DB CPU 13,355.21 11.28
PL/SQL execution elapsed time 2,156.47 1.82
parse time elapsed 1,087.47 0.92
hard parse elapsed time 904.52 0.76
hard parse (sharing criteria) elapsed time 97.37 0.08
PL/SQL compilation elapsed time 55.99 0.05
hard parse (bind mismatch) elapsed time 47.45 0.04
sequence load elapsed time 15.25 0.01
repeated bind elapsed time 6.75 0.01
inbound PL/SQL rpc elapsed time 5.41 0.00
connection management call elapsed time 3.45 0.00
RMAN cpu time (backup/restore) 2.65 0.00
failed parse elapsed time 0.51 0.00
DB time 118,424.15
background elapsed time 3,257.38
background cpu time 356.86
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Operating System Statistics
*TIME statistic values are diffed. All others display actual values. End Value is displayed if different
ordered by statistic type (CPU Use, Virtual Memory, Hardware Config), Name
Statistic Value End Value
AVG_BUSY_TIME 244,429
AVG_IDLE_TIME 5,771
AVG_IOWAIT_TIME 3,093
AVG_SYS_TIME 35,583
AVG_USER_TIME 208,760
BUSY_TIME 5,868,901
IDLE_TIME 139,847
IOWAIT_TIME 75,557
SYS_TIME 856,289
USER_TIME 5,012,612
LOAD 42 39
OS_CPU_WAIT_TIME 10,780,400
RSRC_MGR_CPU_WAIT_TIME 0
VM_IN_BYTES 2,218,082,304
VM_OUT_BYTES 769,720,320
PHYSICAL_MEMORY_BYTES 117,037,858,816
NUM_CPUS 24
NUM_CPU_CORES 6
NUM_LCPUS 24
NUM_VCPUS 6
GLOBAL_RECEIVE_SIZE_MAX 2,359,296
GLOBAL_SEND_SIZE_MAX 2,359,296
TCP_RECEIVE_SIZE_DEFAULT 16,384
TCP_RECEIVE_SIZE_MAX 9,223,372,036,854,775,807
TCP_RECEIVE_SIZE_MIN 4,096
TCP_SEND_SIZE_DEFAULT 16,384
TCP_SEND_SIZE_MAX 9,223,372,036,854,775,807
TCP_SEND_SIZE_MIN 4,096
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and we said...

We can definitely assume its the database, since the TotalCPU is up near 24.

"DB CPU" is the amount of time that the database was "directly" burning CPU, eg, we had some data in memory and we were scanning/modifying it.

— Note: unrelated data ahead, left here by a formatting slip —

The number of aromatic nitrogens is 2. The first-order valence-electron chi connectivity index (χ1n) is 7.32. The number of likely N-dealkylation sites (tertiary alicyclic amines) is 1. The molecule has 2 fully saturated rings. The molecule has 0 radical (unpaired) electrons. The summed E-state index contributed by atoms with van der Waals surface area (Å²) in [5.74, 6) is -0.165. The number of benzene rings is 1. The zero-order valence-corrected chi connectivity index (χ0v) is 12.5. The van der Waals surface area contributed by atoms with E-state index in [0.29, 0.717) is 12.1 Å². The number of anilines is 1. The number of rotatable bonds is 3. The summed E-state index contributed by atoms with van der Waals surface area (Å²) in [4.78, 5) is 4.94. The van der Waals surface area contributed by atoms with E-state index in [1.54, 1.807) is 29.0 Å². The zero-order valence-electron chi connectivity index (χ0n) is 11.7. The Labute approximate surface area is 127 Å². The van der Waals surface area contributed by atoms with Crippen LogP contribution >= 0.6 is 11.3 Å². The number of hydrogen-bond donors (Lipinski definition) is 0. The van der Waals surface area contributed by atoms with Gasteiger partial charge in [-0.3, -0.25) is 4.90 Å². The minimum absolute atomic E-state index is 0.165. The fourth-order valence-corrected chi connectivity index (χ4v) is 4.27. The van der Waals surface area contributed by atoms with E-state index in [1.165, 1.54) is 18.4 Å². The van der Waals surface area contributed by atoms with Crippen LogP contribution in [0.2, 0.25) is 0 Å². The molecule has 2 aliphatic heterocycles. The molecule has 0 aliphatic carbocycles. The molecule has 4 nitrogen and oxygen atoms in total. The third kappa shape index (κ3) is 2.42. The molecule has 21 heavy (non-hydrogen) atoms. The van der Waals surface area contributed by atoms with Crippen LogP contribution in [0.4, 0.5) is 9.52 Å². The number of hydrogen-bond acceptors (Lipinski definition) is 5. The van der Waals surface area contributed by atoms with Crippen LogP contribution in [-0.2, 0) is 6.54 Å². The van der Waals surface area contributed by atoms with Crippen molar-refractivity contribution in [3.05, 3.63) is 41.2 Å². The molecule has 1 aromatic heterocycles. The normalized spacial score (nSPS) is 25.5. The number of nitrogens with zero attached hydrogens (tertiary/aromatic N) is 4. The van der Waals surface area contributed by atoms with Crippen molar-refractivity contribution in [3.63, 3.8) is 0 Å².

However, indirectly, we may also burn a lot of CPU in doing things like I/O. There's a commonly used quote in Oracle "Everything is a CPU problem" :-) Ever wondered why storage arrays have powerful CPU's on them ? Because it takes CPU to do I/O.

Look at your DB Time figure (ie, DB CPU + DB Wait time). Its massive.

And now look at "db file sequential read"

13,784,072 in 41mins = 5600 reads per second. You're belting away at your I/O infrastructure pretty hard.

So start there - head to the SQL section of the report and look for high executions and/or high I/O counts.

Hope this helps.

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Comments

AIX counts time different

Christo Kutrovsky, February 16, 2016 - 6:56 pm UTC

Hi Connor, your answer would be correct for Linux. But on AIX there's an "adjusted" CPU usage based on core usage (vs. thread usage).

Read this article here:
https://www.ibm.com/developerworks/community/wikis/home?lang=en#!/wiki/Power%20Systems/page/Understanding%20CPU%20utilization%20on%20AIX

Basically DB time - uses "adjusted" core time, while the OS stats use the non-adjusted THREAD cpu times.


Chris Saxon
February 17, 2016 - 12:45 am UTC

Having worked on a large AIX system for many years - I long ago gave up trying to get the db's view of resource utilisation to match AIX's view, with lpars and fractions of cpu's and over/under allocation allowances etc etc :-)

Thanks for stopping by, and for the link.